Remembering event sequences is central to episodic memory and presumably supported by the hippocampal-entorhinal region. We previously demonstrated that the hippocampus maps spatial and temporal distances between events encountered along a route through a virtual city (Deuker et al., 2016), but the content of entorhinal mnemonic representations remains unclear. Here, we demonstrate that multi-voxel representations in the anterior-lateral entorhinal cortex (alEC) — the human homologue of the rodent lateral entorhinal cortex — specifically reflect the temporal event structure after learning. Holistic representations of the sequence structure related to memory recall and the timeline of events could be reconstructed from entorhinal multi-voxel patterns. Our findings demonstrate representations of temporal structure in the alEC; dovetailing with temporal information carried by population signals in the lateral entorhinal cortex of navigating rodents and alEC activations during temporal memory retrieval. Our results provide novel evidence for the role of the alEC in representing time for episodic memory.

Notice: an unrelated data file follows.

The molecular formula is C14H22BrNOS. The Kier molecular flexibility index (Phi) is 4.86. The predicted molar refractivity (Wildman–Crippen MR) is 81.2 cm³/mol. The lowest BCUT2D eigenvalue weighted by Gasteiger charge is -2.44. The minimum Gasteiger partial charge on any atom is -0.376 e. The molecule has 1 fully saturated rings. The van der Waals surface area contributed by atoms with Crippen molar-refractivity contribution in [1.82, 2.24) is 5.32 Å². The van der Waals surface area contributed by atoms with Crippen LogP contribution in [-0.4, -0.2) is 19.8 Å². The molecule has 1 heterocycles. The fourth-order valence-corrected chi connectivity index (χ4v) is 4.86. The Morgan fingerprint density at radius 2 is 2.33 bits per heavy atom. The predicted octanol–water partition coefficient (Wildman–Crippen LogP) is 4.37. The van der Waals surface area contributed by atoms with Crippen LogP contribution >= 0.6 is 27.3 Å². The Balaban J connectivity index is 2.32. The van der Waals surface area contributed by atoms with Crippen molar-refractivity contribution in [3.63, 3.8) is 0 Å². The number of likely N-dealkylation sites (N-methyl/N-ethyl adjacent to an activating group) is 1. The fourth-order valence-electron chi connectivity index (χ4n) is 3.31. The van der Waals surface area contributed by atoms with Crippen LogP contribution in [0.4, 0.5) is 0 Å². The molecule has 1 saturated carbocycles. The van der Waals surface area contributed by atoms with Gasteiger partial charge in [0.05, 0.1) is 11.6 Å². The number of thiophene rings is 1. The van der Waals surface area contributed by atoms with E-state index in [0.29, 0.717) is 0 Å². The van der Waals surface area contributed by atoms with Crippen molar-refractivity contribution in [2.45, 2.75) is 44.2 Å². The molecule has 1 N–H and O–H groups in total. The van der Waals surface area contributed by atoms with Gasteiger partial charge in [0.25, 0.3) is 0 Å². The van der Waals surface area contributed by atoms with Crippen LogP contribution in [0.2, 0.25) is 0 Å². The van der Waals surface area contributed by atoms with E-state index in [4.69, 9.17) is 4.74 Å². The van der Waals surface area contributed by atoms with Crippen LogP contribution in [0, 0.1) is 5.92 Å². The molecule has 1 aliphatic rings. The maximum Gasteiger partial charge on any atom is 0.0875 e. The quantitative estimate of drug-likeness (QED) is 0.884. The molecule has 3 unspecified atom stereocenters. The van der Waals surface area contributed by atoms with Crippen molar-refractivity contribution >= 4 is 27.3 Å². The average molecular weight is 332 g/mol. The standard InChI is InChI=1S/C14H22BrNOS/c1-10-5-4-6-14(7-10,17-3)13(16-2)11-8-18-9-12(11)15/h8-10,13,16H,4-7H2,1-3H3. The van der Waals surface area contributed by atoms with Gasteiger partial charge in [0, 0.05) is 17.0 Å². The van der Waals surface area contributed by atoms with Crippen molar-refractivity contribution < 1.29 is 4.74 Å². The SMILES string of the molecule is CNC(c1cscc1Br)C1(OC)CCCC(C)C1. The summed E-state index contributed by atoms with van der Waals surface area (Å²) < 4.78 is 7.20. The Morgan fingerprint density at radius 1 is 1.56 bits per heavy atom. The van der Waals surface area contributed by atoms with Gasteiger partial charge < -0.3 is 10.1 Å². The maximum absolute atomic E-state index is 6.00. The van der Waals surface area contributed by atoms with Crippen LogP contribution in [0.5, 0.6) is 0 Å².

Bellmund, J. L. S., Gärdenfors, P., Moser, E. I., & Doeller, C. F. (2018). Navigating cognition: Spatial codes for human thinking. Science, 362(6415), eaat6766.


The hippocampal formation has long been suggested to underlie both memory formation and spatial navigation. We discuss how neural mechanisms identified in spatial navigation research operate across information domains to support a wide spectrum of cognitive functions. In our framework, place and grid cell population codes provide a representational format to map variable dimensions of cognitive spaces. This highly dynamic mapping system enables rapid reorganization of codes through remapping between orthogonal representations across behavioral contexts, yielding a multitude of stable cognitive spaces at different resolutions and hierarchical levels. Action sequences result in trajectories through cognitive space, which can be simulated via sequential coding in the hippocampus. In this way, the spatial representational format of the hippocampal formation has the capacity to support flexible cognition and behavior.